Most married women are second-earners. That means their income is added to that of their husband's, and thus taxed at his highest marginal rate. So the married woman working as a secretary keeps less of her paycheck than the single woman who does the exact same job. This is the ultimate in "inequality," yet Democrats constantly promote the very tax code that punishes married working women. In some cases, the tax burdens and child-care expenses for second-earners are so burdensome they can't afford a career. But when was the last time a Republican pointed out that Ms. Clinton was helping to keep ladies in the kitchen?

For that matter, when was the last time a GOP candidate pointed out that their own free-market policies could help alleviate this problem? Should President Bush's tax cuts expire, tens of thousands of middle-class women will see more of their paychecks disappear into the maw of their husband's higher bracket. A really brave candidate would go so far as to promise eliminating this tax bias altogether. Under a flat tax, second-earner women would pay the same rate as unmarried women and the guy down the hall. Let Democrats bang the worn-out drum of a "living wage." Republicans should customize their low-tax message to explain how they directly put more money into female pockets.

Here's another one: Ask almost any working woman what the toughest part of her life is, and she'll say the complications of scheduling both work and family life. What makes that task so tough is a dusty piece of legislation called the 1938 Fair Labor Standards Act, which requires that hourly workers who put in more than 40 hours a week get overtime. Some women like overtime. But in a 1995 poll, an extraordinary 81% said they'd prefer compensatory time off. Put another way, many women would like to pack 45 hours into the first four days of work, then knock off early on Friday to catch Jimmy's soccer match.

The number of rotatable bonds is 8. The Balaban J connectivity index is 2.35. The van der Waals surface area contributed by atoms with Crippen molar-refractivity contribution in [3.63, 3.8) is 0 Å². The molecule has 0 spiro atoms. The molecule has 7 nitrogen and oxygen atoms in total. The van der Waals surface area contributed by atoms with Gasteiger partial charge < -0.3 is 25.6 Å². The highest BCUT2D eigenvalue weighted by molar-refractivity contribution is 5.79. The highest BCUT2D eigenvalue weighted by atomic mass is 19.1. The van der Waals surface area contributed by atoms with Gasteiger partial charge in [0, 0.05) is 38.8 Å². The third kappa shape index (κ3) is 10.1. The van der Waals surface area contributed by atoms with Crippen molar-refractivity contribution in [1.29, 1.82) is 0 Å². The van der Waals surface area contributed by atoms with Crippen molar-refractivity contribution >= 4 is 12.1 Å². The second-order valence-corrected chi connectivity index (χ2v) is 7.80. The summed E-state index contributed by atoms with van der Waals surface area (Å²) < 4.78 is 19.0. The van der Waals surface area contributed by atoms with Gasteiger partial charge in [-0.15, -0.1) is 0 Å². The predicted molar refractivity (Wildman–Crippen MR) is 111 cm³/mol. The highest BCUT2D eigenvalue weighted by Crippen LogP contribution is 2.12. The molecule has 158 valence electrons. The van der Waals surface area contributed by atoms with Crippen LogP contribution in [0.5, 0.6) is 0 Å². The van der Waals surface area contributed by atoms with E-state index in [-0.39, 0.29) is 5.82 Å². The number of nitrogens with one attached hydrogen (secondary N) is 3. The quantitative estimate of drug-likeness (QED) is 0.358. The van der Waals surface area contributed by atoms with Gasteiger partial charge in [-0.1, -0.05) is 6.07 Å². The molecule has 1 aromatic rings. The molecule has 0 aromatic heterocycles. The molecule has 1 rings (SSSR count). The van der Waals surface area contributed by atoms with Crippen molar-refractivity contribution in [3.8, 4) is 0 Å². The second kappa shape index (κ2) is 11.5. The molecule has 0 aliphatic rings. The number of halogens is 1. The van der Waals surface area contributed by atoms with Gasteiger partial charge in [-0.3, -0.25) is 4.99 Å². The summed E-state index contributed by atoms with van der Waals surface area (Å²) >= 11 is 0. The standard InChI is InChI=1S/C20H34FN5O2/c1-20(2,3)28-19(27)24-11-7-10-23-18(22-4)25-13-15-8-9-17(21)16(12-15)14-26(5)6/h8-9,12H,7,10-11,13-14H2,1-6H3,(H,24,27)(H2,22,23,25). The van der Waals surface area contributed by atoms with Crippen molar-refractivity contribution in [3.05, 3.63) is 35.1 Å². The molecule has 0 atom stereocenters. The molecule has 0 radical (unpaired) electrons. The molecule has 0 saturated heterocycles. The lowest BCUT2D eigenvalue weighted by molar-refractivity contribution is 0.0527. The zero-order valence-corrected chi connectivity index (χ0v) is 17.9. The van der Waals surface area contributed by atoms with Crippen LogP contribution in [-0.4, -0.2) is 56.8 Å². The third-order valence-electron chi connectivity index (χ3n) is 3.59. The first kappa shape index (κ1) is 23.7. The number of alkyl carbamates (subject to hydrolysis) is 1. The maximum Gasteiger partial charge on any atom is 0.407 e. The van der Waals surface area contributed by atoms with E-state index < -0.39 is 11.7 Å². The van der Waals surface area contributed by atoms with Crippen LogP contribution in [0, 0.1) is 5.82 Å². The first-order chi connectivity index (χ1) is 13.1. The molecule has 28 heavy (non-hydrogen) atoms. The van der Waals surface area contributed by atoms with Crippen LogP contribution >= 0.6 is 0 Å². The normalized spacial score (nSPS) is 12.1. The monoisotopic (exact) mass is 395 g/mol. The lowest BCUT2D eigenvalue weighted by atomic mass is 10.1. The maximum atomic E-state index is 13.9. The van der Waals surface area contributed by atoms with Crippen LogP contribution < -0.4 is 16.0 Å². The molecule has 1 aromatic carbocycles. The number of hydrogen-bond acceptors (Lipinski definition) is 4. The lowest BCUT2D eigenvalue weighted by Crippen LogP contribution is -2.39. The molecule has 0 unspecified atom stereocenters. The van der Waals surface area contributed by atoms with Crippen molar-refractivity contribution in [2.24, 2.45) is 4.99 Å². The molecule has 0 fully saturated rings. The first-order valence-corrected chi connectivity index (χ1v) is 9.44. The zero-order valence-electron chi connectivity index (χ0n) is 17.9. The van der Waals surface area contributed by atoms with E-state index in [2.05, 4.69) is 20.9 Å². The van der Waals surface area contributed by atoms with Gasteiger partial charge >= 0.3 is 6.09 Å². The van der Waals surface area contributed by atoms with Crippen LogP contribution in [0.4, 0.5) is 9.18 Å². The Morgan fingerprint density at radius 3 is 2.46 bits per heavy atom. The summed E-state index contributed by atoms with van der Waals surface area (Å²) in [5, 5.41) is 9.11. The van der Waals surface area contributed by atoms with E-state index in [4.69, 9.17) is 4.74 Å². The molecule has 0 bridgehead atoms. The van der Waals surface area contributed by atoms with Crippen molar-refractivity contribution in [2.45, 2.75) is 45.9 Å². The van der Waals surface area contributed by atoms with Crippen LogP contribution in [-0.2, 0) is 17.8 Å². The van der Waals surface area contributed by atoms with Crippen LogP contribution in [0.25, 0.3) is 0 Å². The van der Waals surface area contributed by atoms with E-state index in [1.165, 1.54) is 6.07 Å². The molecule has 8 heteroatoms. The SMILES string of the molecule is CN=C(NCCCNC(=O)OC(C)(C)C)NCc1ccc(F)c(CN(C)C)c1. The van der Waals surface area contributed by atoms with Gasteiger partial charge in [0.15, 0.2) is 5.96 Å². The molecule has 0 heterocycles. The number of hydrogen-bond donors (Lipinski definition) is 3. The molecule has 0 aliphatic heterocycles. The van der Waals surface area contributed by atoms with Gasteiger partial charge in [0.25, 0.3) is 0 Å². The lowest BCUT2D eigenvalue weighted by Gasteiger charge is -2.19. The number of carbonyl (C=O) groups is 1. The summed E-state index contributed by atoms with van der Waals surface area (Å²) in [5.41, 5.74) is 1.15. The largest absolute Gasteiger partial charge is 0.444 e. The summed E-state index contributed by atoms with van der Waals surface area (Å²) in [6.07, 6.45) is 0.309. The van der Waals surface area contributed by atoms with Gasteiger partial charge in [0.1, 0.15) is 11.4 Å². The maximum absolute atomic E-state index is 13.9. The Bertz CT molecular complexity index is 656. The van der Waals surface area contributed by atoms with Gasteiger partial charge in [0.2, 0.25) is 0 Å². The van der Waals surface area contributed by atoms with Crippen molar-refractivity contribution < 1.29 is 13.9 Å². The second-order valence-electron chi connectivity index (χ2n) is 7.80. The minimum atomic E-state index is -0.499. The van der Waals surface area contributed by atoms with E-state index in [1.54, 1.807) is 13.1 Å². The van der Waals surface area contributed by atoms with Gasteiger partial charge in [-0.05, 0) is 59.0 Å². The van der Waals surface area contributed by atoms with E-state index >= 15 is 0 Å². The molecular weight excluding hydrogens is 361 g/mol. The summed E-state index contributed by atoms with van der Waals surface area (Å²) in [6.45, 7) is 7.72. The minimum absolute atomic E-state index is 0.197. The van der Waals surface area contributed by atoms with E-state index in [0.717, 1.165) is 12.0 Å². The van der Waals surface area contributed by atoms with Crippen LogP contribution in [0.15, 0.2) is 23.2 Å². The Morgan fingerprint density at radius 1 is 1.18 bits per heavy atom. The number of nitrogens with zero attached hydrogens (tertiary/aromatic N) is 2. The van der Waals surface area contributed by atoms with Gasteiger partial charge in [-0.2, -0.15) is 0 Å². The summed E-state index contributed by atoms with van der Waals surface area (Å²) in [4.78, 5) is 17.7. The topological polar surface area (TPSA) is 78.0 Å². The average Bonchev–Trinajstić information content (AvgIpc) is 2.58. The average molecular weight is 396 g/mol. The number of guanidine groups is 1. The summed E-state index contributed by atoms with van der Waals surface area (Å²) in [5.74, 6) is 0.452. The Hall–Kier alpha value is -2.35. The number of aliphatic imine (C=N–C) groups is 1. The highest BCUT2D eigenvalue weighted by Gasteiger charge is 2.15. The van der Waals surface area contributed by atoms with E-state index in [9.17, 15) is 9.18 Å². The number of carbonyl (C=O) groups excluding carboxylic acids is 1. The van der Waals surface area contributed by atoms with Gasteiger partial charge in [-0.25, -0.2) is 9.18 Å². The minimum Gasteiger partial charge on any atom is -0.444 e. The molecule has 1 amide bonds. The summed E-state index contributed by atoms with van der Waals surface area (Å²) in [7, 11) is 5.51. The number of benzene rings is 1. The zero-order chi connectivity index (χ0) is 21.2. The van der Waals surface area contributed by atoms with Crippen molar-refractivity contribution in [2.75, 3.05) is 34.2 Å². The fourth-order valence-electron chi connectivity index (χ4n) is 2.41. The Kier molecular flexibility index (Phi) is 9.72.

The mod term for this is "flex time" and Democrats pay it lip service. But what the left won't mention--and Republicans have failed to mention--is that Democrats are the obstacle to changing the overtime law. Organized labor likes the 40-hour-week law, and union leaders prefer to be the ones to arrange any flex-time agreements on behalf of their members. So in 1997, when Republican Sen. John Ashcroft put forward legislation to allow flexible scheduling in the private workforce, it was Democrats, at the beck of unions, who killed it. Some intelligent GOP candidate might want to consider adopting the flex-time cause, or at the least re-crafting the usual "flexible labor law" jargon into real-world examples of how flexibility helps women.

The majority of health-care decisions are made by women, yet neither Rudy Giuliani nor Mitt Romney has explained how their innovative proposals to put individuals back in charge of care would help women in particular. No candidate has explained that only through private Social Security accounts will women ever see the full fruits of their payroll taxes.